President Enrique Peña Nieto made a telephone call to Canada last night to congratulate the winner of yesterday’s federal election, one of whose campaign promises was to remove the controversial visa requirement for Mexican visitors.
Peña Nieto spoke with Prime Minister-elect Justin Trudeau shortly after the Canadian politician and leader of the Liberal Party gave a victory speech in Montreal.
Trudeau came from behind to win a majority government, taking power from the Conservatives under Stephen Harper and pushing aside the previous front-runner, the New Democratic Party.
In a statement, Peña Nieto said Canadians and Mexicans enjoy a historical friendship that can be further strengthened through political, economic and social ties. Canada is Mexico’s third largest trading partner and its fourth largest source of direct foreign investment.
More than 96,000 Mexicans live in Canada, the second largest Mexican community abroad, after the U.S.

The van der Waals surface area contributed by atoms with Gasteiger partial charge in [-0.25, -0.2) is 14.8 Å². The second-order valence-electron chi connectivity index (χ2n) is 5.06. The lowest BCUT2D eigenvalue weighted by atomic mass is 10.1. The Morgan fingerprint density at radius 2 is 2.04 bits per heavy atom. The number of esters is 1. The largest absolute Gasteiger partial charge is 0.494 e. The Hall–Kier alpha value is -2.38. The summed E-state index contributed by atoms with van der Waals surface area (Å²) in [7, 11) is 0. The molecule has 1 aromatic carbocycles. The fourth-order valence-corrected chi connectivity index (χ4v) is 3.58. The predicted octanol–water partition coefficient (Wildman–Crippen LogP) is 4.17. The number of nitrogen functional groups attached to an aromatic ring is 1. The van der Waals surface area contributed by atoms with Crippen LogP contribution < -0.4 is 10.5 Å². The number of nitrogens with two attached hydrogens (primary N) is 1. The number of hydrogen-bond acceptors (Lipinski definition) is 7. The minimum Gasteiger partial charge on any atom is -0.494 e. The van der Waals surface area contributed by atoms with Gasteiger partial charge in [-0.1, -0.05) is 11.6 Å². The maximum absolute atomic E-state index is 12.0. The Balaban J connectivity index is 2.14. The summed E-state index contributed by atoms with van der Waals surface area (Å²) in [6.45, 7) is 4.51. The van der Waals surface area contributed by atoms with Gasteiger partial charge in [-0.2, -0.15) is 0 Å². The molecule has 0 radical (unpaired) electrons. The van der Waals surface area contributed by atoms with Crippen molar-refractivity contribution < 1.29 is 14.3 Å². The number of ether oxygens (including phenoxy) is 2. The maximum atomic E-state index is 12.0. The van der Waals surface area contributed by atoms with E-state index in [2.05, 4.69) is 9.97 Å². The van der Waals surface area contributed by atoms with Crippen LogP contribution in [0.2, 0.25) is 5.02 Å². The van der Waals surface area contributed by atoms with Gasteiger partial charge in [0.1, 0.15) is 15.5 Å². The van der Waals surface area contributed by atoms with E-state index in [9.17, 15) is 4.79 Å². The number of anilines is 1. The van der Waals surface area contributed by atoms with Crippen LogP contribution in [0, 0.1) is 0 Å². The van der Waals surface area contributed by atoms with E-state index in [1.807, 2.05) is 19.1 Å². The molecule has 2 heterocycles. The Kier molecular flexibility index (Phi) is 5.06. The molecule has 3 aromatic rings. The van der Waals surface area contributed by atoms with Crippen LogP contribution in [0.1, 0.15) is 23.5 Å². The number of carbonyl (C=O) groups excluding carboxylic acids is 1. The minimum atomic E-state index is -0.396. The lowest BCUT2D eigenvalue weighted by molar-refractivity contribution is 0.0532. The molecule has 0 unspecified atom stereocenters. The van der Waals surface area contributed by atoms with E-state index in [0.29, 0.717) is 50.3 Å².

Meanwhile, 60,000 Canadians live full-time in Mexico and many more visit. Last year, 1.7 million Canadian tourists visited Mexico, making Canada this country’s second-largest source of foreign visitors, again second to the U.S.
President Peña Nieto said via his Twitter account the two countries have the opportunity to begin a new chapter in their relationship, one that has been rather frosty in recent years though he did not say so.
Relations soured after the Canadian government in 2009 set a new rule requiring Mexicans to obtain a visa before entering Canada.
Trudeau said in September he would remove that requirement if elected. Accusing Conservative leader Stephen Harper of having soured relations between the two countries, he promised to “do right by our continental neighbor,” according to a report by The Canadian Press.
He observed that since both nations are members of the North American Free Trade Agreement there should not be travel barriers for citizens.